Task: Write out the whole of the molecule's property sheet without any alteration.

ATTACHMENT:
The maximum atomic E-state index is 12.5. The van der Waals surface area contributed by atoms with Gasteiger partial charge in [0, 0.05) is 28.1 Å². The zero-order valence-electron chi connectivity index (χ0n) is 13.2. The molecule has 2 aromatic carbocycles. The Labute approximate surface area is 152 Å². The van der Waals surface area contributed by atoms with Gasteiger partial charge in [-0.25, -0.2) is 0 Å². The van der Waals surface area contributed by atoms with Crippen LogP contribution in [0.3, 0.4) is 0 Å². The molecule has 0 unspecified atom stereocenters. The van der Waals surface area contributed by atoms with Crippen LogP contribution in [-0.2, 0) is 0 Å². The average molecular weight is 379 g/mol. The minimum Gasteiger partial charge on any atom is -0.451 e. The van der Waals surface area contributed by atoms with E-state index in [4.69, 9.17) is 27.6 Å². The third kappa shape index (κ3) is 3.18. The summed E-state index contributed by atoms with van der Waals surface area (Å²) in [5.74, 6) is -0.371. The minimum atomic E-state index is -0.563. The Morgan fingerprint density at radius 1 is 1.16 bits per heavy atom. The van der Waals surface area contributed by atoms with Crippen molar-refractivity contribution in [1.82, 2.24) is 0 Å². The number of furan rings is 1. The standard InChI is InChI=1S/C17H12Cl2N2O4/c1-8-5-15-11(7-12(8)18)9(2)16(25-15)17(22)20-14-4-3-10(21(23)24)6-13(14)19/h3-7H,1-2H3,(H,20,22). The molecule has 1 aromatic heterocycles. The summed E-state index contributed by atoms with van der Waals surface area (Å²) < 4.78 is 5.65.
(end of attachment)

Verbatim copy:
The maximum atomic E-state index is 12.5. The van der Waals surface area contributed by atoms with Gasteiger partial charge in [0, 0.05) is 28.1 Å². The zero-order valence-electron chi connectivity index (χ0n) is 13.2. The molecule has 2 aromatic carbocycles. The Labute approximate surface area is 152 Å². The van der Waals surface area contributed by atoms with Gasteiger partial charge in [-0.25, -0.2) is 0 Å². The van der Waals surface area contributed by atoms with Crippen LogP contribution in [0.3, 0.4) is 0 Å². The molecule has 0 unspecified atom stereocenters. The van der Waals surface area contributed by atoms with Crippen LogP contribution in [-0.2, 0) is 0 Å². The average molecular weight is 379 g/mol. The minimum Gasteiger partial charge on any atom is -0.451 e. The van der Waals surface area contributed by atoms with E-state index in [4.69, 9.17) is 27.6 Å². The third kappa shape index (κ3) is 3.18. The summed E-state index contributed by atoms with van der Waals surface area (Å²) in [5.74, 6) is -0.371. The minimum atomic E-state index is -0.563. The Morgan fingerprint density at radius 1 is 1.16 bits per heavy atom. The van der Waals surface area contributed by atoms with Crippen molar-refractivity contribution in [1.82, 2.24) is 0 Å². The number of furan rings is 1. The standard InChI is InChI=1S/C17H12Cl2N2O4/c1-8-5-15-11(7-12(8)18)9(2)16(25-15)17(22)20-14-4-3-10(21(23)24)6-13(14)19/h3-7H,1-2H3,(H,20,22). The molecule has 1 aromatic heterocycles. The summed E-state index contributed by atoms with van der Waals surface area (Å²) < 4.78 is 5.65.